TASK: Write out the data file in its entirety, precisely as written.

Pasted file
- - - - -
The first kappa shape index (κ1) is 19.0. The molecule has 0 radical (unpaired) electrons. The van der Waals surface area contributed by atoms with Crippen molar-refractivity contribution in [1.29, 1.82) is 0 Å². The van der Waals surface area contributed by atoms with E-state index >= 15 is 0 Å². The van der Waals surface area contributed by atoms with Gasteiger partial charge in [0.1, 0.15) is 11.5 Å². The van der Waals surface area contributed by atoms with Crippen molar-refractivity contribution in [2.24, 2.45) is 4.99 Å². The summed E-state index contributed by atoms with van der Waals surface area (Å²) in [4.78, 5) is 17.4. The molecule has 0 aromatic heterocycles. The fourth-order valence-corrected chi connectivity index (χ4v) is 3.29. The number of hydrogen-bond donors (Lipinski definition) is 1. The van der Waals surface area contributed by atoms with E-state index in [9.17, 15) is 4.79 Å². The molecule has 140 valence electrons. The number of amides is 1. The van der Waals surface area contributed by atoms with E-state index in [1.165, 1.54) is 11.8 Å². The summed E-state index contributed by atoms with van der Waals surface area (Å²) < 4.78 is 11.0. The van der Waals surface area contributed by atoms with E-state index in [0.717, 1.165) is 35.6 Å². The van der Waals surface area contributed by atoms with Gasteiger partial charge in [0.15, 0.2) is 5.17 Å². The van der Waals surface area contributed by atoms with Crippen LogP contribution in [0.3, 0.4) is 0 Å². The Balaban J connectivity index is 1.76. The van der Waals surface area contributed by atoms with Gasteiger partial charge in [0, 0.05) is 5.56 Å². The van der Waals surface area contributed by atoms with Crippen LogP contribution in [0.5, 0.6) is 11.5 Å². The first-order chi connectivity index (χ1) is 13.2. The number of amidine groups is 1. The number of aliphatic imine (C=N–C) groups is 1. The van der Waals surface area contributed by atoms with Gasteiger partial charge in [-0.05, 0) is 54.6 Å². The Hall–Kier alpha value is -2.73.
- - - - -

The first kappa shape index (κ1) is 19.0. The molecule has 0 radical (unpaired) electrons. The van der Waals surface area contributed by atoms with Crippen molar-refractivity contribution in [1.29, 1.82) is 0 Å². The van der Waals surface area contributed by atoms with E-state index >= 15 is 0 Å². The van der Waals surface area contributed by atoms with Gasteiger partial charge in [0.1, 0.15) is 11.5 Å². The van der Waals surface area contributed by atoms with Crippen molar-refractivity contribution in [2.24, 2.45) is 4.99 Å². The summed E-state index contributed by atoms with van der Waals surface area (Å²) in [4.78, 5) is 17.4. The molecule has 0 aromatic heterocycles. The fourth-order valence-corrected chi connectivity index (χ4v) is 3.29. The number of hydrogen-bond donors (Lipinski definition) is 1. The van der Waals surface area contributed by atoms with E-state index in [9.17, 15) is 4.79 Å². The molecule has 140 valence electrons. The number of amides is 1. The van der Waals surface area contributed by atoms with E-state index in [1.165, 1.54) is 11.8 Å². The summed E-state index contributed by atoms with van der Waals surface area (Å²) < 4.78 is 11.0. The van der Waals surface area contributed by atoms with E-state index in [0.717, 1.165) is 35.6 Å². The van der Waals surface area contributed by atoms with Gasteiger partial charge in [0.15, 0.2) is 5.17 Å². The van der Waals surface area contributed by atoms with Crippen LogP contribution in [0.3, 0.4) is 0 Å². The Balaban J connectivity index is 1.76. The van der Waals surface area contributed by atoms with Gasteiger partial charge in [0, 0.05) is 5.56 Å². The van der Waals surface area contributed by atoms with Crippen LogP contribution in [0.5, 0.6) is 11.5 Å². The first-order chi connectivity index (χ1) is 13.2. The number of amidine groups is 1. The number of aliphatic imine (C=N–C) groups is 1. The van der Waals surface area contributed by atoms with Gasteiger partial charge in [-0.05, 0) is 54.6 Å². The Hall–Kier alpha value is -2.73.